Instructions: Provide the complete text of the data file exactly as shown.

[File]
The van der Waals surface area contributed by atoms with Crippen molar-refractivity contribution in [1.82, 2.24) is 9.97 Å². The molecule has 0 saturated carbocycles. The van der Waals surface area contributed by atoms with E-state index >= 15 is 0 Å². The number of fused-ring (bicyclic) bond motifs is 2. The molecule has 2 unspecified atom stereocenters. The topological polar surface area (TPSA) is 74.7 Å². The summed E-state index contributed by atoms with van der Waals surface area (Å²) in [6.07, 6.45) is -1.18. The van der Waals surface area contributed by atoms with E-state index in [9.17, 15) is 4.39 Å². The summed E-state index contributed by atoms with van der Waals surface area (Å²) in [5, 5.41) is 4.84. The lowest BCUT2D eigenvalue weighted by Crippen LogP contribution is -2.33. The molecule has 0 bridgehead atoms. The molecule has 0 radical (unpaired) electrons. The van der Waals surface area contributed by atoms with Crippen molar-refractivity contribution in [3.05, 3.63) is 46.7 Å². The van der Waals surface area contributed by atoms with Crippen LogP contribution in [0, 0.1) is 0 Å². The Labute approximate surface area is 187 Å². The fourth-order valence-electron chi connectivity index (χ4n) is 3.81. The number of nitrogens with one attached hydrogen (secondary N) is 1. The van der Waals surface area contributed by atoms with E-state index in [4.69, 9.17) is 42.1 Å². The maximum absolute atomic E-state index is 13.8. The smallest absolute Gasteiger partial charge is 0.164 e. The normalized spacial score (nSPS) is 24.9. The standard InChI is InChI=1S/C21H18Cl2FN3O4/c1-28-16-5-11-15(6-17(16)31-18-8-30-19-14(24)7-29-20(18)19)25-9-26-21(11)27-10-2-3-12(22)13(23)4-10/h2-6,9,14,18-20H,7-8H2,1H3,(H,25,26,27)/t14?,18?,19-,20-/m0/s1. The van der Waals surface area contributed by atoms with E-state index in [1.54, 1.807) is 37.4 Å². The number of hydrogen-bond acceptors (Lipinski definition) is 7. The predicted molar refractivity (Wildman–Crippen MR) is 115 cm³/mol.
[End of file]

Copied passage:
The van der Waals surface area contributed by atoms with Crippen molar-refractivity contribution in [1.82, 2.24) is 9.97 Å². The molecule has 0 saturated carbocycles. The van der Waals surface area contributed by atoms with E-state index >= 15 is 0 Å². The number of fused-ring (bicyclic) bond motifs is 2. The molecule has 2 unspecified atom stereocenters. The topological polar surface area (TPSA) is 74.7 Å². The summed E-state index contributed by atoms with van der Waals surface area (Å²) in [6.07, 6.45) is -1.18. The van der Waals surface area contributed by atoms with E-state index in [9.17, 15) is 4.39 Å². The summed E-state index contributed by atoms with van der Waals surface area (Å²) in [5, 5.41) is 4.84. The lowest BCUT2D eigenvalue weighted by Crippen LogP contribution is -2.33. The molecule has 0 bridgehead atoms. The molecule has 0 radical (unpaired) electrons. The van der Waals surface area contributed by atoms with Crippen molar-refractivity contribution in [3.05, 3.63) is 46.7 Å². The van der Waals surface area contributed by atoms with Crippen LogP contribution in [0, 0.1) is 0 Å². The Labute approximate surface area is 187 Å². The fourth-order valence-electron chi connectivity index (χ4n) is 3.81. The number of nitrogens with one attached hydrogen (secondary N) is 1. The van der Waals surface area contributed by atoms with E-state index in [4.69, 9.17) is 42.1 Å². The maximum absolute atomic E-state index is 13.8. The smallest absolute Gasteiger partial charge is 0.164 e. The normalized spacial score (nSPS) is 24.9. The standard InChI is InChI=1S/C21H18Cl2FN3O4/c1-28-16-5-11-15(6-17(16)31-18-8-30-19-14(24)7-29-20(18)19)25-9-26-21(11)27-10-2-3-12(22)13(23)4-10/h2-6,9,14,18-20H,7-8H2,1H3,(H,25,26,27)/t14?,18?,19-,20-/m0/s1. The van der Waals surface area contributed by atoms with E-state index in [1.54, 1.807) is 37.4 Å². The number of hydrogen-bond acceptors (Lipinski definition) is 7. The predicted molar refractivity (Wildman–Crippen MR) is 115 cm³/mol.